Inclusion is not simply being allowed in

A page I follow on Twitter called Black Girl Culture @blkgirlculture tweeted today and said: “This is why inclusion is not simply being allowed in. Being a black woman in academic spaces means having to deal with such exclusionary words and behaviors from our peers and superiors.”

This message was based on a tweet by @DoctaValle that said: “My friend, a Black woman w/natural hair, is fighting back tears in her law classroom RIGHT NOW bc when she raised her hand the presenter pointed 2 her & said “the girl w/the mop on her head.”‘

I could not agree more with the above statement. I have had many experiences like the one mentioned in this tweet during my time in academia, and that is why it is important for black women to not only have a #seatatthetable, but also have a #sayatthetable. It’s 2018. Come on, when will we all learn? I could write about this topic blog post after blog post, because this example today shows how this is still an issue today. I still get told when I change my hairstyles “oh you got a haircut” (no I took my braids or weave down) or when I am wearing my natural hair “oh can I touch your hair?”. At that moment, myself or any other black woman must navigate these spaces with caution and pain all at the same time so that we can continue to charge ahead ad finish our degrees. Even worse is that these things happen within our academic and personal lives, so it is a double edged sword. So I challenge everyone to increase their cultural awareness, and really learn how to practice inclusion. And where does that start?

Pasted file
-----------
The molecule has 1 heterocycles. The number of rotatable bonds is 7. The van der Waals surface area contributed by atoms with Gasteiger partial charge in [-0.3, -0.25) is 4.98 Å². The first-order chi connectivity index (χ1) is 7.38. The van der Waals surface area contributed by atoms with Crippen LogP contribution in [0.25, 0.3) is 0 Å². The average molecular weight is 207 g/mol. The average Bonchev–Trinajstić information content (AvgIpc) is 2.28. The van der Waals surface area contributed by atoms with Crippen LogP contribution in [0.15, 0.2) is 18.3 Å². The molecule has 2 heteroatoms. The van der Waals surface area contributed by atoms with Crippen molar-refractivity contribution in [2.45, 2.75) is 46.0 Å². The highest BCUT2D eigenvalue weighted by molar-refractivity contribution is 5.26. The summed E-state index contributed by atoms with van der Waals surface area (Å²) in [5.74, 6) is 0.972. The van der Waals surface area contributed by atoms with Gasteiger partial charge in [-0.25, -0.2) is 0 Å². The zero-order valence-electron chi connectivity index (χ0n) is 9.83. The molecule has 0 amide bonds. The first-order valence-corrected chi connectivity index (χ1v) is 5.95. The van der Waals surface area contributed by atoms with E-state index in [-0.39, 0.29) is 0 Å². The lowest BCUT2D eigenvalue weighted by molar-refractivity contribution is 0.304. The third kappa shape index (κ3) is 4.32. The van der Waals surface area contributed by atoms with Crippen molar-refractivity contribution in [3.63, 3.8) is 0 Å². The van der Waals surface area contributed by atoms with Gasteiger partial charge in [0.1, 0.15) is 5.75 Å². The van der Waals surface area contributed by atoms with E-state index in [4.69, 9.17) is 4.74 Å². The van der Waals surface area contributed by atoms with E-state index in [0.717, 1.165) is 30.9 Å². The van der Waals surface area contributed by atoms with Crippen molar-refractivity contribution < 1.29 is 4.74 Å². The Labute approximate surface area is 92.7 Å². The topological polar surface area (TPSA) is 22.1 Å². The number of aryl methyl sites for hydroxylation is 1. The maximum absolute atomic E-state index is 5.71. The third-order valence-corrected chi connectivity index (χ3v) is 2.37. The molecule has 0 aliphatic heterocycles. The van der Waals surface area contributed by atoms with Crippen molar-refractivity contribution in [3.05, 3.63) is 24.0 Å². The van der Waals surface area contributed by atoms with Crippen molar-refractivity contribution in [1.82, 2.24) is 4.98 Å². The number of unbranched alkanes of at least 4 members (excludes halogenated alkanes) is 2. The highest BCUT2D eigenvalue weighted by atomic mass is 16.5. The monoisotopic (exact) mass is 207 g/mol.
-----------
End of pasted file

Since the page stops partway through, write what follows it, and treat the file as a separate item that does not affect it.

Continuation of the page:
It starts with one education. Educating yourself on the cultural practices and norms of people who do not look like you so that you can understand what terms, words or phrases may be offensive to someone. Then with that knowledge that you have obtained, you can stop being defensive and start taking responsibility. It also starts with awareness. Being aware that if you hold a privileged identity, you have no idea how exhausting it is to have to defend yourself or constantly prove your worth or intelligence to people.

One definition of inclusion (by The Talent Intelligence Company ) says that it is: “the achievement of a work environment in which all individuals are treated fairly and respectfully, have equal access to opportunities and resources, and can contribute fully to the organization’s success”.

I feel that we have not reached this level of inclusivity in academia yet. There are still many students who feel intimidated and marginalized by educational institutions. We have some work to do. All individuals must be treated equally and feel that they can contribute and have equal access to opportunities. Calling someone out negatively because of how they choose to wear their hair, or telling the class that you are going to speed up the pace of the course and those who are beginner must catch up does not help us get closer to this goal.

And also by the way, I have a new logo! Thank you to dkillustrations for hooking me up! Isn’t it cool!

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If you would like to attend or make a donation to my Blog Launch Party, please click the link: Here

2 Comments Add yours

  1. Lisa J says:

    Great post- and love the new logo!

    Liked by 1 person

    1. Thanks and thanks for reading!

      Like

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